ForewordPreface and Acknowledgments

Introduction1. The Chemehuevi Way2. Invading and Defaming the Chemehuevi3. War, Resistance, and Survival4. The Chemehuevi at Twenty-Nine Palms5. Unvanished Americans6. Willie, Williams, and Carlota7. Cultural Preservations, Ethnogenesis, and Revitalization

GlossaryNotesBibliographyIndex

Editorial Reviews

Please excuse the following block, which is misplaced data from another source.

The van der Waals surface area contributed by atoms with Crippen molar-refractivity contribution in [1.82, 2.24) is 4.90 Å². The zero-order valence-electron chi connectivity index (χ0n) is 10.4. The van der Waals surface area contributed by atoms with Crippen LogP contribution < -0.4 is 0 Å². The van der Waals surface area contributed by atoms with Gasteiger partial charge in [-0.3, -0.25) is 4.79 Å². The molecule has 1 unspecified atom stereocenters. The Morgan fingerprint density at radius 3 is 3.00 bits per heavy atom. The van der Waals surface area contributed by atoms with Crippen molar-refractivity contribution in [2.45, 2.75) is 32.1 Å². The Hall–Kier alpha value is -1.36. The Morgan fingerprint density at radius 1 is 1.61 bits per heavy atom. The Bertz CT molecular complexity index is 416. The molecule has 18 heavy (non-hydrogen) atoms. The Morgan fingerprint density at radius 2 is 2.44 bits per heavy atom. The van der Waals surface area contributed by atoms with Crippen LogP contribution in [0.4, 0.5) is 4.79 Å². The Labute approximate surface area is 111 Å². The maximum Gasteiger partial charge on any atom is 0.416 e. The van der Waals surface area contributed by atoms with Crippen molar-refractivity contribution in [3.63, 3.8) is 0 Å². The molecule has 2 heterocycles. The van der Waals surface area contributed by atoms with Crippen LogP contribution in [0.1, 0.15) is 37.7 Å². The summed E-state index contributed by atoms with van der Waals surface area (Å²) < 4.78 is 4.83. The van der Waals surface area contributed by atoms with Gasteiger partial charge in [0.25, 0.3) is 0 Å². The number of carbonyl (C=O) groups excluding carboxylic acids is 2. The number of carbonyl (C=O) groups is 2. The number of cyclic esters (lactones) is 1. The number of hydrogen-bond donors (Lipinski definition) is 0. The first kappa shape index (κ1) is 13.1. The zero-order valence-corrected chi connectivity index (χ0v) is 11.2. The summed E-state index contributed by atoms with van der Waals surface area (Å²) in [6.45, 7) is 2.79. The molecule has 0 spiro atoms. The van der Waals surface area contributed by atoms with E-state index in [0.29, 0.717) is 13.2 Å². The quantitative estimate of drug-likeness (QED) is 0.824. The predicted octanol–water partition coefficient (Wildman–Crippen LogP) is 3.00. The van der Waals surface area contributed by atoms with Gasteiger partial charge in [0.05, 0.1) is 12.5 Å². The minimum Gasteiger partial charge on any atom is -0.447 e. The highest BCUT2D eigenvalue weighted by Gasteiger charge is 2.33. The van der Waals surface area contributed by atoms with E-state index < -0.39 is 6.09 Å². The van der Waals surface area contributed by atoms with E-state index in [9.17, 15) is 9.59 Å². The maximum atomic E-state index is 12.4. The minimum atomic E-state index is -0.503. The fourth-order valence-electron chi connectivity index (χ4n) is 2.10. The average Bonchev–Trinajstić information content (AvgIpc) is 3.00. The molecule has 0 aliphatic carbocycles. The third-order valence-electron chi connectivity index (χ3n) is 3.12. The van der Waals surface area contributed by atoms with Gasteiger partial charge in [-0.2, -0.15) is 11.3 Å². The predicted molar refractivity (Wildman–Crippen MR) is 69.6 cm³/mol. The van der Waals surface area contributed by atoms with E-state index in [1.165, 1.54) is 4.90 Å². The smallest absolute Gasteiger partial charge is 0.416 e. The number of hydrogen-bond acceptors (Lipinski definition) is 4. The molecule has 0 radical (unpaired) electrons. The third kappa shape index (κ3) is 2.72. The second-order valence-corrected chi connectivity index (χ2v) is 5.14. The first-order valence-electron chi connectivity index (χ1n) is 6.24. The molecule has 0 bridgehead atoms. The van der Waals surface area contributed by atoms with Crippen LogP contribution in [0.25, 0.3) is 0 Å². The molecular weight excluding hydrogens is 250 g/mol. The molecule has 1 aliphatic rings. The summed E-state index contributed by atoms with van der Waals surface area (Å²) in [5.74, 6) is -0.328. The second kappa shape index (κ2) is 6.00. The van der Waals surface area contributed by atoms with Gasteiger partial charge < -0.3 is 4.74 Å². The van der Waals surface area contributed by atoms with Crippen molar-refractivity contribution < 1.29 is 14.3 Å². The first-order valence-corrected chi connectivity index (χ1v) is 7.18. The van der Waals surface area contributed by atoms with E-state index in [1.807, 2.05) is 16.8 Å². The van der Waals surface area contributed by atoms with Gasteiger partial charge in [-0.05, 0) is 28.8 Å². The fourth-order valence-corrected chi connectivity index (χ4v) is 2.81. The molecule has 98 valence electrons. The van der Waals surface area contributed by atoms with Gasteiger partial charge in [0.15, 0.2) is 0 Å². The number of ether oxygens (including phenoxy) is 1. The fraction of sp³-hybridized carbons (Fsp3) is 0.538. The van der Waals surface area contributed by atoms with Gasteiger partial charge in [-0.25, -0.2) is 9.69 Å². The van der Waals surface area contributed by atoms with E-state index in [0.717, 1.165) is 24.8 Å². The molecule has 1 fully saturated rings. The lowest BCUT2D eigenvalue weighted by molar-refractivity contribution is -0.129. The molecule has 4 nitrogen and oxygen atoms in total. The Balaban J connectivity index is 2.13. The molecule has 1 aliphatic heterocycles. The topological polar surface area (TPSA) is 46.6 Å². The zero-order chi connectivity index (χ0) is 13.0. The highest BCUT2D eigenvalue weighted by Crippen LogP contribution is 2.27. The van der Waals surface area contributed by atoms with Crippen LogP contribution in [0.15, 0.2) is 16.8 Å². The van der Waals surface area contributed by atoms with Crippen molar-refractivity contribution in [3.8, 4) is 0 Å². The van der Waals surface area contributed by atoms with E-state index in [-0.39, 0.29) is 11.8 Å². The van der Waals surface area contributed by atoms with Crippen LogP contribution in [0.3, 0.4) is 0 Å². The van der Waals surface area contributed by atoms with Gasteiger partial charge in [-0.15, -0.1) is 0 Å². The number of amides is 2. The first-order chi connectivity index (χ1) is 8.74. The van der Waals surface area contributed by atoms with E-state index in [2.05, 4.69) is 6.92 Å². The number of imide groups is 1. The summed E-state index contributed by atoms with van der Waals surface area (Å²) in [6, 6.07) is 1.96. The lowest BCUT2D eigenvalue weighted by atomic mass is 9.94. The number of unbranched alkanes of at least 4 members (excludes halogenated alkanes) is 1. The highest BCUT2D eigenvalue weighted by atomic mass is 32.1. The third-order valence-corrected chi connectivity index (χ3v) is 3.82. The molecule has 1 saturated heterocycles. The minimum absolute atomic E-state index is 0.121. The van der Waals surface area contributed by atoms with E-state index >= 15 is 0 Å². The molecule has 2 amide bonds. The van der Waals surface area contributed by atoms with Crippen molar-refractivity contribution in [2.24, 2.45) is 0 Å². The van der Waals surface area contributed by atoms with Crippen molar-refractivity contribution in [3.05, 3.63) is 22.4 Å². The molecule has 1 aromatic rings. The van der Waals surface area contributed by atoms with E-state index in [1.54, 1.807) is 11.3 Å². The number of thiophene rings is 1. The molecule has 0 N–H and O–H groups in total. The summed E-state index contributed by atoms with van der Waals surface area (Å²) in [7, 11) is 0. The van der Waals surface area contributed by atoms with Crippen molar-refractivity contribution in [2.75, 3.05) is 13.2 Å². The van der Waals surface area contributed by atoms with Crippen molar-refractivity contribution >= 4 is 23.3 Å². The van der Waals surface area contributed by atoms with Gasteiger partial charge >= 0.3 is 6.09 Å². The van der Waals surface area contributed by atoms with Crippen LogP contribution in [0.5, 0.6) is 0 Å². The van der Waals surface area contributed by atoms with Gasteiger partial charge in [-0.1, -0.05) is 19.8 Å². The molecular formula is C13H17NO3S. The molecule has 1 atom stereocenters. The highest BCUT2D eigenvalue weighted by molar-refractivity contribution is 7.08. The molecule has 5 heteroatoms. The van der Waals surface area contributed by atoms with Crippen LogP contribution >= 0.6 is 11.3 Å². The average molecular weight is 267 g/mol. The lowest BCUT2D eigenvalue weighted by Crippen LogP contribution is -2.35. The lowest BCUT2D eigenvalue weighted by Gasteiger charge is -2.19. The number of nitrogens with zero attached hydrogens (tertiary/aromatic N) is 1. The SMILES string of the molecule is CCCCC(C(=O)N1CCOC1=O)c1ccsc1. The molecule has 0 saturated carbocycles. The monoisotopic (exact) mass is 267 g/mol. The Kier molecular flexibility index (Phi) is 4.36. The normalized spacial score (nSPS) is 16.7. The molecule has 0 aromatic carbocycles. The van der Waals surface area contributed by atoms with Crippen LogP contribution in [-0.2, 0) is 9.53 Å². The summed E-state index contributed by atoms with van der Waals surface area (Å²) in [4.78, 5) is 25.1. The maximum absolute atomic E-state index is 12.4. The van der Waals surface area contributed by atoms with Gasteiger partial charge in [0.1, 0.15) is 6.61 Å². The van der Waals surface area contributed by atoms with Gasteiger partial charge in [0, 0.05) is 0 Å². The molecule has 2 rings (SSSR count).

The Chemehuevi of the Twenty-Nine Palms tribe of Southern California stands as a testament to the power of perseverance. This small, nomadic band of Southern Paiute Indians has been repeatedly marginalized by European settlers, other Native groups, and, until now, historical narratives that have all too often overlooked them. Having survived much of the past two centuries without rights to their homeland or any self-governing abilities, the Chemehuevi were a mostly "forgotten" people until the creation of the Twenty-Nine Palms Reservation in 1974. Since then, they have formed a tribal government that addresses many of the same challenges faced by other tribes, including preserving cultural identity and managing a thriving gaming industry. A dedicated historian who worked closely with the Chemehuevi for more than a decade, Clifford Trafzer shows how this once-splintered tribe persevered using sacred songs and other cultural practices to maintain tribal identity during the long period when it lacked both a homeland and autonomy. The Chemehuevi believe that their history and their ancestors are always present, and Trafzer honors that belief through his emphasis on individual and family stories. In doing so, he not only sheds light on an overlooked tribe but also presents an important new model for tribal history scholarship. A Chemehuevi Song strikes the difficult balance of placing a community-driven research agenda within the latest currents of indigenous studies scholarship. Chemehuevi voices, both past and present, are used to narrate the story of the tribe's tireless efforts to gain recognition and autonomy. The end result is a song of resilience.Like the versatile healing properties of Salt Songs themselves, this book remembers, honors, cures and I hope will foster a new generation of too-long-ignored culture histories from the panoply of southern California's first nations. A stunning, exciting and intimate portrait orchestrated by a sensitive and wise scholar who lets the people and their places speak for themselves. - Peter Nabokov, World Arts and Cultures and American Indian Studies, UCLA